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5 Ways to Push College Student and Academic Entrepreneurship

One of the interesting things that is starting to occur, based on my own anecdotal evidence, is that ‘being an entrepreneur’ is now a valid career choice. In the good old days of the boom this usually meant buying and ‘flipping’ houses or apartments. Anything else was seen as too risky. Now that reality has set in, there seems to be a growing feeling amongst recent graduates, researchers and students that indeed they could be aspiring entrepreneurs. So what is holding them back?

I think there are a number of issues at play here that might stop an interested younger person to follow in the footsteps of other entrepreneurs who started in their formative years. I think that entrepreneurship is latent in a lot of people. It is a bit like the often quoted comment that there is a great novel inside everyone, but only a very small number ever actually write one. There are plenty of stories of people who fall into entrepreneurship by mistake. If Steve Jobs had not been friends with Steve Wozniak would he have become a successful technology entrepreneur?

Look at the number of startups that the core team in PayPal have created since it was sold. Many of these may not have gone down this route if they had not been early employees in the company, something you are also seeing with early Google employees and in other tech startups. If William Shockley had been a different kind of leader, would Bob Noyce have gone of with the ‘traitorous eight’ and setup Fairchild and eventually Intel? There are many reasons why people create new ventures.

So what are the issues holding people back, particularly students or graduates?

1. The idea that entrepreneurs are solo: When I delivered the first module of the pracademic programme for postdoctoral researchers in DCU, what surprised me was so many of them approached me after the class to say that they were surprised that creating a new venture was about doing it through a team and not doing it alone. For a long time we have promoted the idea that the single entrepreneur has an idea and pretty much through force of will delivers the idea to fruition. In fact most entrepreneurial startups involve at least two people. When I attended the Techstars ventures event where eleven presented to investors, it was very much a team effort. Yes, there was a CEO or leader but the teams all were involved in the pitch and there was usually two, three or four of them. Venture creation is a team sport. A bit like Bono without the rest of U2, to use an Irish example of creativity.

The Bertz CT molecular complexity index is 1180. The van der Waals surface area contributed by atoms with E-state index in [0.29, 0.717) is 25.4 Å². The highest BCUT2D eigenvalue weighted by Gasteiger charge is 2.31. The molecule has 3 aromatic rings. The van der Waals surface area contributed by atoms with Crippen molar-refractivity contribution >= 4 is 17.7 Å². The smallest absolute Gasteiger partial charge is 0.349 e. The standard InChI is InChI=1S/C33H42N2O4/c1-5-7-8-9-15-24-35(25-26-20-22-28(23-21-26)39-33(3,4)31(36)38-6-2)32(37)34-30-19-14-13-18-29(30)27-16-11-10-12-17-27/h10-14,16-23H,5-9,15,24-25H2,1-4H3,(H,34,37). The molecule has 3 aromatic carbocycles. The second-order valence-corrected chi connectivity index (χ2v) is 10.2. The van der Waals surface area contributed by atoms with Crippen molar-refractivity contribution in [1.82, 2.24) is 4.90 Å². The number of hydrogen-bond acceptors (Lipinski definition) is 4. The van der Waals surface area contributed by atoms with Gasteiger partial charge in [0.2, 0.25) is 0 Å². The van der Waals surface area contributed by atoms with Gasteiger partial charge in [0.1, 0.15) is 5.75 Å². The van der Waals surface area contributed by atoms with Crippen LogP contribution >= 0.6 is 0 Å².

2. Finding the right team: Again in relation to the postdoctoral programme, there were several cases of individual researchers who had commercial ideas from research but were afraid of making the leap to startup – they were conscious of not having a financial background or a sales background or a marketing background. Part of any mentorship process has to be helping them to create a team around them so they get to spend time doing what they do best. We have started this process but there is no mechanism for matching these people together or with the outside world.

3. Advocates in the corporate world: This has been mentioned on this blog before, but many of these young entrepreneurs can learn a lot from mentors in the corporate world. Even better, these contacts can help them to get access to the same corporates which is very helpful as many of these technology startups are in the enterprise space or would make good partners for these early stage companies.

4. Making entrepreneurship ‘cool’: There are plenty of cool tech companies out there and Generation Y and those coming after them are bigger users of technology probably than any generation before them. We need to ensure that when we evangelise with the student population that we go for this angle. Making it ‘cool’ to be an entrepreneur will help entice these people from taking a corporate job.

5. Helping them get a beta client: Success breeds success, and under lean startup methodology an early client or beta test is the best way to craft a product or service offering. If researcher or student entrepreneurs can see their products being taken serious and used, even in a closed beta test, by consumers or companies, it makes it more ‘real’ for them. And will increase their incentives to stick at it. With a recent close-mentored company we enabled them to get an initial sale and a lead on a potential 6 figure follow-on selling into a group of international organisations. The first product is nearing completion and even getting to issue an invoice was enough to get them to set up a company. Cart before the horse? Perhaps, but we had enough early analysis to identify a number of product lines and identifiable markets, and nothing sells entrepreneurship like a real live sale.

  1. Kader Mula
    March 1, 2011 at 08:39

    Hi Gordon,

    Great post, I think you really nailed exactly what’s needed. Team startups are really beneficial, especially when not everyone has the whole set of skills (and connections) that will be needed. Actually I think you could consider other team members (whether formally apart of the startup or not) could include mentors, academics, VCs, or other established companies maybe in a partnership/JV model. And for sure the beta client is a massive seal of approval and motivation boost.


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